Review: Short’s Bellaire Brown

by Ryan Urban

Brown ale. There may be no more generic name for a beer style. There may also be no style so nuanced.

Southern English Brown, Northern English Brown, American Brown. They are generally malty, with toffee, caramel, nutty, toasty, earthy tones. But hops can play a role too, providing slight or considerable bitterness, fruity or earthy aromas and flavors.
Brown ales fall somewhere between an English mild and a porter–another category of lots of variation.

Brown ales are kind of hard to pin down–at least for my palate. Many I’ve had can simply be described as “meh.” But others really hit the spot.

After reviewing my Untappd history, it seems I’ve good ones–from Ale Asylum, Surly, South Shore, Stevens Point, St. Francis, Pearl Street, New Holland–but I haven’t revisited any of them in 2 years or more. The exception is Bell’s Best Brown, which, honestly, I buy every fall for the packaging alone–owls are my favorite–though the beer is pretty good too.

When  I want a malty, easy-drinking beer, lagers come to mind–those great Bocks and Dunkels. I’m a lager man–what can I say?

But I can’t help but think I’m overlooking those top-fermenting browns. This realization came to me recently when I bought Short’s Bellaire Brown.

Shorts began distributing in Wisconsin last year, and this is the first and only beer I’ve tried from the Elk, Michigan brewery. I Ignored Short’s unfamiliar lineup for months  until a trusted bottle shop employee recommended Bellaire Brown.

This is my kind of brown. Those heavily-hopped or overly-nutty browns aren’t for me–keep the hazelnut out of my coffee and my beer.

But the Bellaire falls on the subtle side of the style, with nice caramely, toasty tones. The beer also has a wonderful dark brown appearance, perfect tan head and a full body.
However, Short’s says it’s “It’s hardly classifiable as a brown.”

What?! So, I guess I’m still trying to wrap my head around browns.  The journey continues. For now, I’ll pour another Bellaire and just enjoy it.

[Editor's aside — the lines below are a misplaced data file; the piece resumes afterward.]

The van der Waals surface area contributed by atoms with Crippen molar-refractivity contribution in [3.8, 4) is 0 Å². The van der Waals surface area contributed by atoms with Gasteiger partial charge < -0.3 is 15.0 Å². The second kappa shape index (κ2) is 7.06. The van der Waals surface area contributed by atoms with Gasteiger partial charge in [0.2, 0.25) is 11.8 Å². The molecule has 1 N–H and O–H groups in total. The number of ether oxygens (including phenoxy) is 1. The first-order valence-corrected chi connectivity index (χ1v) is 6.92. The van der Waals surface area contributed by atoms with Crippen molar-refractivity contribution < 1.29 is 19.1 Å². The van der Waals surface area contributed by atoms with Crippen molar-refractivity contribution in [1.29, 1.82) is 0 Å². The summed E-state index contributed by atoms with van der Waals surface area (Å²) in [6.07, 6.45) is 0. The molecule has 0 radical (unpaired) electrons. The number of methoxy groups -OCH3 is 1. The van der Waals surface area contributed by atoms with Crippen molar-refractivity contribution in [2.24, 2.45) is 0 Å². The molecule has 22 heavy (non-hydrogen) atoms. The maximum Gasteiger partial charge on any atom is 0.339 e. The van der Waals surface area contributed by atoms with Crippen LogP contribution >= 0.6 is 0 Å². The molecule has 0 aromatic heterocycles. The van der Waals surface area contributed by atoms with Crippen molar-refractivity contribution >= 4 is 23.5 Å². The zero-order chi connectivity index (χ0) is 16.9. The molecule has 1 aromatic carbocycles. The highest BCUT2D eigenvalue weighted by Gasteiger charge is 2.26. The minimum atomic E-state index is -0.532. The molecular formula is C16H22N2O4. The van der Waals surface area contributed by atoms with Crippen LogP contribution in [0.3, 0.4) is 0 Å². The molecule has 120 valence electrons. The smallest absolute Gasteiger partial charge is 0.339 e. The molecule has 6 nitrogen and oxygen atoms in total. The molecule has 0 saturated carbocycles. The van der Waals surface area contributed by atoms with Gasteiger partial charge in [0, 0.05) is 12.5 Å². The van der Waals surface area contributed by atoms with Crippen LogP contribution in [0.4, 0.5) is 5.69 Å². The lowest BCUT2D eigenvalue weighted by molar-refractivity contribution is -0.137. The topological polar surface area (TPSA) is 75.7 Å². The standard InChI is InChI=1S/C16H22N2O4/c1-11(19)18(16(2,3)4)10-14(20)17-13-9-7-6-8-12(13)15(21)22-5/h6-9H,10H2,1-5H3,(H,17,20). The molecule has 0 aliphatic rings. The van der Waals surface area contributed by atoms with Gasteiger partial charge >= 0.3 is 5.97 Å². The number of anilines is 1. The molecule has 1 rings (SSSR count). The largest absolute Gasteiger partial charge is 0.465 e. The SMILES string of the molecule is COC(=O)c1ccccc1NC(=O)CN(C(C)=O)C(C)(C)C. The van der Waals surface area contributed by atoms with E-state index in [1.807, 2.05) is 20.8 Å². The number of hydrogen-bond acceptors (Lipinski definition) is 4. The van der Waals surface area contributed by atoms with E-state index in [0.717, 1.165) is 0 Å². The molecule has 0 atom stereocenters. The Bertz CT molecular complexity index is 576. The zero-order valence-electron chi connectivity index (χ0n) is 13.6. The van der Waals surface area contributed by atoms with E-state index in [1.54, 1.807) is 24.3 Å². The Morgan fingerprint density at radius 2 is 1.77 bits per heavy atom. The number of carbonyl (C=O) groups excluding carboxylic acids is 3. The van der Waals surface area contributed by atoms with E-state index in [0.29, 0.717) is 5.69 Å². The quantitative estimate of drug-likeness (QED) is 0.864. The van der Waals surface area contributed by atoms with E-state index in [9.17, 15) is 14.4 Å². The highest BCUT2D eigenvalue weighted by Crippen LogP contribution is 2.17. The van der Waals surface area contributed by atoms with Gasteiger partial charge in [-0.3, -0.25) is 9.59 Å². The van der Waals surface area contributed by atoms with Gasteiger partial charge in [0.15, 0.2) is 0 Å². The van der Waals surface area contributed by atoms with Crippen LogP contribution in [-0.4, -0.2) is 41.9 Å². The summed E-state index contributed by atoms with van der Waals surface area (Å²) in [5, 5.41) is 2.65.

Goes great with a plate of Gouda and crackers.

Rating: Glass — GROWLER — Case — Keg

For the latest podcast, click here.

Beer of the Week: Bell’s Third Coast Old Ale

Third Coast

Bell’s Third Coast Old Ale

Perception of a beer is experiential, beyond just appearance, smell and taste. Time, place, state of mind make all the difference between what one perceives as a good or great beer.

The classic example is heavy stouts for cold, snow nights. Bell’s Brewery is Southwestern Michigan makes amazing stouts like nobody’s business. Yet, this winter I have found myself craving its Third Coast Old Ale more than any other beer.  

This is a cold-weather beer all the way at 10.2% ABV with a mountain of malt character. As I write this, it is a gloomy, chilly, misty March night in Northern Wisconsin. I had a long day at work and braved the chill and drizzle for an hour on the road bike afterward. That is a great formula for a relaxed, treat-yourself mood. And this beer is a treat.

My bottle shows a 10/08/14 packaging date. Smell is all caramel, cherry and booze. It is utterly rich on the tongue. Bell’s describes this old ale having burnt caramel and dark fruit notes, which is on point. But I pick up a little extra something with every sip of this deep amber-colored beer: vanilla, wood, molasses. Bottom line is that this beer has deep malt complexity. There’s a lasting bitterness too, but the finish is delightfully smooth.

This should make for a nice sipper for preparing a casserole with hearty meat and root vegetables, or simply with a soft brie or camembert while watching rain or snow drift down under the pale glow of street lights. Let yourself be alone with those melancholy thoughts, imagining all the streams meandering to the Great Lakes of the Third Coast.  

Rating: Glass – Growler – Case – KEG